Ann Arbor (Informed Comment) – The character played by comedian Stephen Colbert, back when he was parodying Fox “News” anchors, lamented that “Reality has a well-known liberal bias.”
The fact is, the novel coronavirus has a well-known left-wing bias.
Given the hoaxes perpetrated on the American people by the Right wing for the past few decades, from the laughable Laffer curve (purporting to show that massive tax cuts on the super-wealthy pay for themeselves in increased GDP– bzzt, false), to the myth of the “welfare queen” (as though the poor are living it up), to “weapons of mass destruction” in Iraq, to the Fox “coronavirus is a hoax,” to the tens of thousands of lies told by Donald J. Trump — Colbert is entirely correct.
The bias of the coronavirus toward the Left is driving the Right wing up the wall, and provoking a new Cold War between the American States.
The Right wing media spent January and February and the first part of March pooh-poohing the novel coronavirus, calling it a hoax, predicting it was a flash in the pan. This is not because most of them are stupid, though a few seem to be galactically dense. It is because it seemed to be in the interest of the corporations that people not be alarmed into abandoning their habits as good little consumers. They peddled a fatal illusion, that if we did nothing, the menace would go away. Ironically, if the Republican-controlled US government had gone immediately to large scale testing in January like South Korea, our present dire straits would have been avoided. It is as though FDR had pretended for two months after Pearl Harbor that there had just been a minor misunderstanding in Hawaii but that the Japanese Empire posed no threat at all and could be safely ignored.
It is notable that while most states closed schools, it is mostly states with Democratic governors that have more effective shelter-in-place decrees. Republican-ruled states may issue cautions, but de facto they are letting people freely circulate, which is to say, they are letting the coronavirus grow exponentially. The Republican party is behaving this way on behalf of the rich and of business, because they believe that social distancing will harm their class interests and because they have made a calculation that your grandmother is expendable.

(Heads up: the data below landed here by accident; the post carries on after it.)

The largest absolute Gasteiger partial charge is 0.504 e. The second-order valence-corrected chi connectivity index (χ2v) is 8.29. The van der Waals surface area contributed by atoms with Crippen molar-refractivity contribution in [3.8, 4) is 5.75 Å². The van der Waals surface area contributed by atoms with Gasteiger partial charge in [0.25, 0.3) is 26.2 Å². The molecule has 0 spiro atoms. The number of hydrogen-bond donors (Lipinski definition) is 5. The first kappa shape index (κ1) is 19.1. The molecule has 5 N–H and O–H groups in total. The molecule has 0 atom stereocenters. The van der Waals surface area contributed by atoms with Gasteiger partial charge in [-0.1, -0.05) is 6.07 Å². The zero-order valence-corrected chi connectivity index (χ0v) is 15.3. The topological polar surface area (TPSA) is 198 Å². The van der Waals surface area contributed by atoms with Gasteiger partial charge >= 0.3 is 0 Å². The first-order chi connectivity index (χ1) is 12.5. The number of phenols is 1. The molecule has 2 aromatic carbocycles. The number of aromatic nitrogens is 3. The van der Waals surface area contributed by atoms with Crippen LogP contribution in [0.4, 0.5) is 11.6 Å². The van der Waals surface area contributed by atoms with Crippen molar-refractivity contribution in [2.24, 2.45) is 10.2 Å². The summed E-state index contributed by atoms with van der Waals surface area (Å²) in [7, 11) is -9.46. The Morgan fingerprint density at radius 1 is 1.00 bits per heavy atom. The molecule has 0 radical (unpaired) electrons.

Americans did this experiment in 1918 during the Spanish Flu pandemic. Famously, St. Louis shut down with the onset of the virus, but Philadelphia insisted on holding its victory parade for WW I. The population of St. Louis experienced far fewer deaths per capita than did Philly.
A graph is worth showing again. Difference in mortality rates in 1918 Spanish Flu in Philadelphia, which went ahead with a public parade, versus St Louis, which cancelled all public gatherings.
I echo my many colleagues who have said “Let’s not be Philadelphia”. pic.twitter.com/I4SDuoOYCA
— Jenny Proimos (@jproimos) March 12, 2020
The Right wing in US politics is not half of the population, or even a third of the population. Its exponents represent the one percent, some 3 million Americans out of 331 million. In some ways they represent only the 0.1 percent. Charles Koch of Koch Industries, who is personally worth $38 billion, is one of the people the US Right supports. He lobbied to cut the budget of the Centers for Disease Control. They want less government regulation (so they can pollute the environment and inflict ailments on us without any restraint). They want government subsidies for planet-wrecking fossil fuels, because they own oil and gas fields and don’t want to forego the trillions of dollars in profits they could earn if only that pesky climate crisis remains unknown or not taken seriously for a few more decades. Hence they use their billions to spread around denialism.